CIBUBUR, INDONESIA – In Indonesia’s crowded world of celebrity Muslim preachers, it often pays to have a trademark. For Koko Liem, his ever-present Chinese-style outfits – garish satin tunics paired with matching skullcaps – play the role.
Whether in television appearances or Koran recitals, the approach of Mr. Liem, a 31-year-old convert to Islam from Indonesia’s ethnic Chinese minority, is undeniably kitschy. In multihued permutations of his signature garb, he mixes preaching with guest appearances on dating and talk shows and promotes a religiously themed text-messaging service through his Web site.
Mr. Liem is one of a small but significant group of ethnic Chinese preachers to emerge over the past decade with a simple message: that being a member of Indonesia’s dominant majority – Muslims – and its historically most maligned minority – Chinese – need not be mutually exclusive.
“Clerics don’t only have to wear turbans. I’m a Chinese cleric. This is how I am,” Mr. Liem said at his home outside Jakarta, bouncing around boyishly on the couch in a crimson version of what he calls the “Koko Liem Costume.”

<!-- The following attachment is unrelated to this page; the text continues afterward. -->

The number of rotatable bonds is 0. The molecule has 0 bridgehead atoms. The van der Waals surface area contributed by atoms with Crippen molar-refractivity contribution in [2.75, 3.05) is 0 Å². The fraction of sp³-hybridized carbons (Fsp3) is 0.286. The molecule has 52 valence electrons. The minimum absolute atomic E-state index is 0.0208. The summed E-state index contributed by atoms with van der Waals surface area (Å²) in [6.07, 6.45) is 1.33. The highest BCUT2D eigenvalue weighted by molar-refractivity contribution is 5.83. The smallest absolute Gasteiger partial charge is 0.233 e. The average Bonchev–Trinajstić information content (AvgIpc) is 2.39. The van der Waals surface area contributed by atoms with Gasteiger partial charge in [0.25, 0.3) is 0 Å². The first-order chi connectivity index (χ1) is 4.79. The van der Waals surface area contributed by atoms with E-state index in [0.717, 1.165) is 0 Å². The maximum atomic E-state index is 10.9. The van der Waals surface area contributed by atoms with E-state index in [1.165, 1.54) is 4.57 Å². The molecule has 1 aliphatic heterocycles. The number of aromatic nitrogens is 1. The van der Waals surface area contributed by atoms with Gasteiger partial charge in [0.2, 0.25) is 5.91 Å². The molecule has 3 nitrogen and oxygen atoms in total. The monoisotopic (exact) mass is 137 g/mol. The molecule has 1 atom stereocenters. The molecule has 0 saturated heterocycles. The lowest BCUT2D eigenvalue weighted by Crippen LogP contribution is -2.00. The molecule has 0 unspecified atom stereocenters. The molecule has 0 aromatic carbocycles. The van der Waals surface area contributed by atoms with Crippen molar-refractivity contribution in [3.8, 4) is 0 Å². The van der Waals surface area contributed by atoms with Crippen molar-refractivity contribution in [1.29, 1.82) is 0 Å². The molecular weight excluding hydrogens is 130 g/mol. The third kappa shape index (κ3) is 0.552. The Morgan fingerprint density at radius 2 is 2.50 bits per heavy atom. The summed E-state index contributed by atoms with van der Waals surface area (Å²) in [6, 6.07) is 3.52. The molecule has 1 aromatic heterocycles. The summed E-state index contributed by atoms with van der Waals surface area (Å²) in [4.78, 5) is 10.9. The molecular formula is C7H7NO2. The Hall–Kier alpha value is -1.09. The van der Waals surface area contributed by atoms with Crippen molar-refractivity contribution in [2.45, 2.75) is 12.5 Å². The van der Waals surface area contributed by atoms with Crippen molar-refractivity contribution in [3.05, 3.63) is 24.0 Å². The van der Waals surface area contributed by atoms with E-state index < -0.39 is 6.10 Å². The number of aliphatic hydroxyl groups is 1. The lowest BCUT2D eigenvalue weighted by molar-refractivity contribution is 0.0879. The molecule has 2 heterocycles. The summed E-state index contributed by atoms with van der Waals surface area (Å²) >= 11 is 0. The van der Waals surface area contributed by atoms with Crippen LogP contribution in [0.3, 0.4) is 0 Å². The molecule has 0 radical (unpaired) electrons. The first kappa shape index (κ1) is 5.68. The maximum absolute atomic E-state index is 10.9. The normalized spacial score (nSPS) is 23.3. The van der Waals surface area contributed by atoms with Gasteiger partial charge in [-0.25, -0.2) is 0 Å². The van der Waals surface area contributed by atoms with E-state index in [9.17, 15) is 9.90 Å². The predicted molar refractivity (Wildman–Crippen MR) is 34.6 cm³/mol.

To outsiders, that assertion may seem unremarkable, even banal. But in Indonesia, it represents a powerful break with the past.
Pogroms and prejudice against Chinese have been a constant theme in Indonesian history. Discrimination peaked under the three-decade rule of the dictator Suharto, who banned the public expression of Chinese culture, language and religion. Despite being widely despised for holding a disproportionate share of the country’s wealth, Chinese were also, somewhat paradoxically, treated as potential sympathizers of the China-linked Indonesian Communist Party, which was wiped out in the 1965-66 purge that left more than half a million people dead.
In the economic chaos that led up to Suharto’s fall in 1998, riots and mass rapes drove many Chinese into exile abroad. There are no solid figures for how many Chinese live in Indonesia today, but they are generally believed to make up 2 to 3 percent of the 235 million people in Indonesia. Most Chinese here are Christians, Buddhists or followers of traditional beliefs; very few are Muslim.